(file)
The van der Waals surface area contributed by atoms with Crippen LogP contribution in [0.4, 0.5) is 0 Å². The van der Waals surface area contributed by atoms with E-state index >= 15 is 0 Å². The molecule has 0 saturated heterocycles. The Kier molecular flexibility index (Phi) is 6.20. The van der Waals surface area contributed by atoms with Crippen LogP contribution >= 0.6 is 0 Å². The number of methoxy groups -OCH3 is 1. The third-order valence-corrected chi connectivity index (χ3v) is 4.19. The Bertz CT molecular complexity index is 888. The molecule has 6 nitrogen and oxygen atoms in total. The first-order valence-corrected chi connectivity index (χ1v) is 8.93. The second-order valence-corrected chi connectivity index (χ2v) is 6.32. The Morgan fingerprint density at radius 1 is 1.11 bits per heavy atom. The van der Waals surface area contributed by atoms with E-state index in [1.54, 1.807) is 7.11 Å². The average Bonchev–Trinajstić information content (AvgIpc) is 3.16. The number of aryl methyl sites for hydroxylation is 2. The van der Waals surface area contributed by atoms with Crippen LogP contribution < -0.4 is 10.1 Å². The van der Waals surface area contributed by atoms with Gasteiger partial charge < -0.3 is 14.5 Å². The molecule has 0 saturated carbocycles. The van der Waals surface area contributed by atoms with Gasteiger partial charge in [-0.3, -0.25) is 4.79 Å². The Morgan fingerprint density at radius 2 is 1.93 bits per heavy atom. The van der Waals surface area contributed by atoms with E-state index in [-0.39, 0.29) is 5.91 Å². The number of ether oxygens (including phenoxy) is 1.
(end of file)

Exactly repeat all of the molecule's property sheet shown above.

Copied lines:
The van der Waals surface area contributed by atoms with Crippen LogP contribution in [0.4, 0.5) is 0 Å². The van der Waals surface area contributed by atoms with E-state index >= 15 is 0 Å². The molecule has 0 saturated heterocycles. The Kier molecular flexibility index (Phi) is 6.20. The van der Waals surface area contributed by atoms with Crippen LogP contribution >= 0.6 is 0 Å². The number of methoxy groups -OCH3 is 1. The third-order valence-corrected chi connectivity index (χ3v) is 4.19. The Bertz CT molecular complexity index is 888. The molecule has 6 nitrogen and oxygen atoms in total. The first-order valence-corrected chi connectivity index (χ1v) is 8.93. The second-order valence-corrected chi connectivity index (χ2v) is 6.32. The Morgan fingerprint density at radius 1 is 1.11 bits per heavy atom. The van der Waals surface area contributed by atoms with E-state index in [1.54, 1.807) is 7.11 Å². The average Bonchev–Trinajstić information content (AvgIpc) is 3.16. The number of aryl methyl sites for hydroxylation is 2. The van der Waals surface area contributed by atoms with Crippen LogP contribution < -0.4 is 10.1 Å². The van der Waals surface area contributed by atoms with Gasteiger partial charge < -0.3 is 14.5 Å². The molecule has 0 saturated carbocycles. The van der Waals surface area contributed by atoms with Gasteiger partial charge in [-0.3, -0.25) is 4.79 Å². The Morgan fingerprint density at radius 2 is 1.93 bits per heavy atom. The van der Waals surface area contributed by atoms with E-state index in [-0.39, 0.29) is 5.91 Å². The number of ether oxygens (including phenoxy) is 1.